After the trench or excavation has been back filled and the disturbed ground leveled and graded using the bucket 14 equipped with the scraper blade 56 as above described, the blade is quickly and easily removed from the bucket 14 simply by lowering the bucket to the ground, moving the lever 82 from its upper to its lower position to relieve the tension holding the blade in position on the bucket 14, disconnecting the tether chain 80 from hook 92, removing hook member 78 and binder assembly 59 from support rod 72 and then simply raising the bucket to withdraw the teeth 54 from the socket 70. Thus, in a matter of perhaps 1 or 2 minutes the blade of this invention can be mounted on a bucket and then later removed in probably even less time--all by one person without the use of tools or other mounting aids.
One unique feature of the present invention is the provision of the single binder means in securing the scraper blade on the bucket. This unique arrangement provides a balanced even pressure between the teeth of the bucket and the interior of the socket of the scraper blade throughout the length of their contact. Thus, there is no danger that one end of the blade will be loose and the other end tight--a condition which could easily occur in the case of multiple bindings because of carelessness and/or vibration during use. Another important advantage provided by the present invention is that the center mounting system makes it both possible and practical to mount either a wide or narrow scraper blade on either a wide or narrow bucket. For example, a four foot blade can be mounted on a two foot bucket, or a two foot blade on a four foot bucket. Thus, while a narrow blade normally would not be used on a wide bucket, one could be mounted and used quite successfully on a wide bucket in case of an unusual need, an emergency or if a narrow bucket should not be available.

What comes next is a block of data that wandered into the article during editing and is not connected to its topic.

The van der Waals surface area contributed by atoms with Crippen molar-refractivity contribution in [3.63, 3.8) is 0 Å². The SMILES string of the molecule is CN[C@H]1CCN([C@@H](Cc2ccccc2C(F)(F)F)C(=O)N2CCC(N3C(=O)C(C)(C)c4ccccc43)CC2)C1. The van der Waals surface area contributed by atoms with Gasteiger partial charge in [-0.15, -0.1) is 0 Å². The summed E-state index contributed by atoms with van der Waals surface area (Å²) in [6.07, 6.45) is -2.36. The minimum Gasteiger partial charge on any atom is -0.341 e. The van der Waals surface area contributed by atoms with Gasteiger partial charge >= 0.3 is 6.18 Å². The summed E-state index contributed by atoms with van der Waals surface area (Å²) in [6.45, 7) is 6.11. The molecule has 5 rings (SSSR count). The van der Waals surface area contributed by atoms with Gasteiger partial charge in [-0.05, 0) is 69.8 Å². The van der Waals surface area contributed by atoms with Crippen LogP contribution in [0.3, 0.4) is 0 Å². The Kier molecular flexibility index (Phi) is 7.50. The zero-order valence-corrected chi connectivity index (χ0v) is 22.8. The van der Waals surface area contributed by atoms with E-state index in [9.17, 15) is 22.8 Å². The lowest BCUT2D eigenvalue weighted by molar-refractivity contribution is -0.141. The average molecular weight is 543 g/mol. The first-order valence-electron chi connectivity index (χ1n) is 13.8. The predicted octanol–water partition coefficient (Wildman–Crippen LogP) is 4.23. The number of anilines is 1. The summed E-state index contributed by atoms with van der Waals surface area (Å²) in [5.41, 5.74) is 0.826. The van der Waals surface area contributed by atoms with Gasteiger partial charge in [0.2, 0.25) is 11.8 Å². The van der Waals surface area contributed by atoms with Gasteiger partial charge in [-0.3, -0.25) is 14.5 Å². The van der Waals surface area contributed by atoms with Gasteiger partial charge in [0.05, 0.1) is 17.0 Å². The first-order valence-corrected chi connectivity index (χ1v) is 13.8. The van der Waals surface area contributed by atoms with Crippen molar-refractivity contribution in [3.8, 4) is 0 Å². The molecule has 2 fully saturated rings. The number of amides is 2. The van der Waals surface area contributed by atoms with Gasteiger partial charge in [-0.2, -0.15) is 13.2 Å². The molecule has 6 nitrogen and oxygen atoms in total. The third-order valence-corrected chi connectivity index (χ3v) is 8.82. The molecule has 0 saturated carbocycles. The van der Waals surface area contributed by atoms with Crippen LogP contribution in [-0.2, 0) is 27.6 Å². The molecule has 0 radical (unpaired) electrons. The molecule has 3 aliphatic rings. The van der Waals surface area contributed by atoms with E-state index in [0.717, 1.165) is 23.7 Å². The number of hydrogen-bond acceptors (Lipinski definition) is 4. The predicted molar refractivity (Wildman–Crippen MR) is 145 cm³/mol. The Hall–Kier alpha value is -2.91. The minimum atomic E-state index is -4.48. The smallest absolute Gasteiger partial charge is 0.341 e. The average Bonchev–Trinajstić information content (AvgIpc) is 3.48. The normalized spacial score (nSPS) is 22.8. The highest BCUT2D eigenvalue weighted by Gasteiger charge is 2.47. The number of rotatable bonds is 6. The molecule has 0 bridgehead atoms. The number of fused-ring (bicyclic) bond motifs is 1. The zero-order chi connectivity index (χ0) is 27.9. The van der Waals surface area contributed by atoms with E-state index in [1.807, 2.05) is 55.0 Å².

Referring now to the embodiment of FIGS. 8, 9 and 10, a relatively narrow scraper blade 100 is shown as being mounted for use on a relatively narrow bucket 102 having only three digging/cutting teeth 104. Normally, it would be preferable to use a wider blade for backfilling, leveling or grading, even on a narrow bucket, but in some cases a narrow blade of this nature is needed for special work such as leveling the bottom of a narrow trench.
As best shown in FIGS. 8 and 10, the lower forward edge of the bucket 102 includes a reinforcing bar 106 having a tapered outer cutting edge, with the teeth 104 being mounted on bar 106 and tapering to a point. Scraper blade 100 includes front and back plates 108 and 110 which are generally rectangular and of substantially the same size, both being formed from a single component comprising a larger rectangular sheet of a tough steel alloy which is bent along a bisecting line, with the apex or bend 112 of the plates forming a straight lower scraping edge for the blade 100. As will be noted particularly from FIG. 10, the plates 108 and 110 diverge at an angle substantially matching the taper of the teeth 104. whereby securement of blade 100 on bucket 102 will result in solid yet releasable linear contact between the teeth 104 and the interior surfaces of front and back plates 108 and 110 of blade
Referring particularly to FIG. 9, there are several tapered spacers 114 disposed between and welded to the plates 108 and 110, one spacer being positioned at each end of the plates, and one disposed inwardly of each end spacer a distance sufficient to receive one of the teeth 104 therebetween. Thus, the angled space between plates 108 and 110 and spacers 114 form an upwardly open receptacle or socket 116 adapted to releasably receive the pointed or tapered portion of teeth 104 upon attachment of blade 100 to bucket 102.